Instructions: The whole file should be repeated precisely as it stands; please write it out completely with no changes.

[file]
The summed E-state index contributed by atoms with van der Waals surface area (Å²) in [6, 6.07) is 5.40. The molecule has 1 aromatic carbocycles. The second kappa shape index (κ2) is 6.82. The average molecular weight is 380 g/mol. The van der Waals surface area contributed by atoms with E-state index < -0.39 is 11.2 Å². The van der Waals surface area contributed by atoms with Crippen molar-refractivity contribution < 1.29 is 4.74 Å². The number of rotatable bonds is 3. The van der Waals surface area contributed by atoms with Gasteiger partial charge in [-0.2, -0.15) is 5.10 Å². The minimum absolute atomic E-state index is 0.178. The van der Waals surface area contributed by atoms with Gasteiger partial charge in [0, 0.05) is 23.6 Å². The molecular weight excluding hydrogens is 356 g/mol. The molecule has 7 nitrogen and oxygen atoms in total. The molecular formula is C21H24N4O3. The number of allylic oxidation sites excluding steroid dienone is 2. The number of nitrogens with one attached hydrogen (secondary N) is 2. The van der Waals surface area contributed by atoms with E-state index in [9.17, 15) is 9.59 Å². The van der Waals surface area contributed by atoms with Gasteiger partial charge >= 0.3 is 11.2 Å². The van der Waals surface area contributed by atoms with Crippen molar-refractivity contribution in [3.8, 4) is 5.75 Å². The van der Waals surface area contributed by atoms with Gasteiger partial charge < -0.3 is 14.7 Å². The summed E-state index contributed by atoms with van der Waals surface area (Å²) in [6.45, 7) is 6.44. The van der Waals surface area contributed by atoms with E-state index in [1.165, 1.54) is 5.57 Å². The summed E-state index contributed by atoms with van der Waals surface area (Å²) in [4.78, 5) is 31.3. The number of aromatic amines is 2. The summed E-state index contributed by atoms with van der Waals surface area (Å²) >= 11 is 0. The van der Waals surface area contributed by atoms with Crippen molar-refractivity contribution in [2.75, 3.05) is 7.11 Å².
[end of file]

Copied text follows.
The summed E-state index contributed by atoms with van der Waals surface area (Å²) in [6, 6.07) is 5.40. The molecule has 1 aromatic carbocycles. The second kappa shape index (κ2) is 6.82. The average molecular weight is 380 g/mol. The van der Waals surface area contributed by atoms with E-state index < -0.39 is 11.2 Å². The van der Waals surface area contributed by atoms with Crippen molar-refractivity contribution < 1.29 is 4.74 Å². The number of rotatable bonds is 3. The van der Waals surface area contributed by atoms with Gasteiger partial charge in [-0.2, -0.15) is 5.10 Å². The minimum absolute atomic E-state index is 0.178. The van der Waals surface area contributed by atoms with Gasteiger partial charge in [0, 0.05) is 23.6 Å². The molecular weight excluding hydrogens is 356 g/mol. The molecule has 7 nitrogen and oxygen atoms in total. The molecular formula is C21H24N4O3. The number of allylic oxidation sites excluding steroid dienone is 2. The number of nitrogens with one attached hydrogen (secondary N) is 2. The van der Waals surface area contributed by atoms with E-state index in [9.17, 15) is 9.59 Å². The van der Waals surface area contributed by atoms with Gasteiger partial charge >= 0.3 is 11.2 Å². The van der Waals surface area contributed by atoms with Crippen molar-refractivity contribution in [3.8, 4) is 5.75 Å². The van der Waals surface area contributed by atoms with Gasteiger partial charge < -0.3 is 14.7 Å². The summed E-state index contributed by atoms with van der Waals surface area (Å²) in [6.45, 7) is 6.44. The van der Waals surface area contributed by atoms with E-state index in [1.165, 1.54) is 5.57 Å². The summed E-state index contributed by atoms with van der Waals surface area (Å²) in [4.78, 5) is 31.3. The number of aromatic amines is 2. The summed E-state index contributed by atoms with van der Waals surface area (Å²) >= 11 is 0. The van der Waals surface area contributed by atoms with Crippen molar-refractivity contribution in [2.75, 3.05) is 7.11 Å².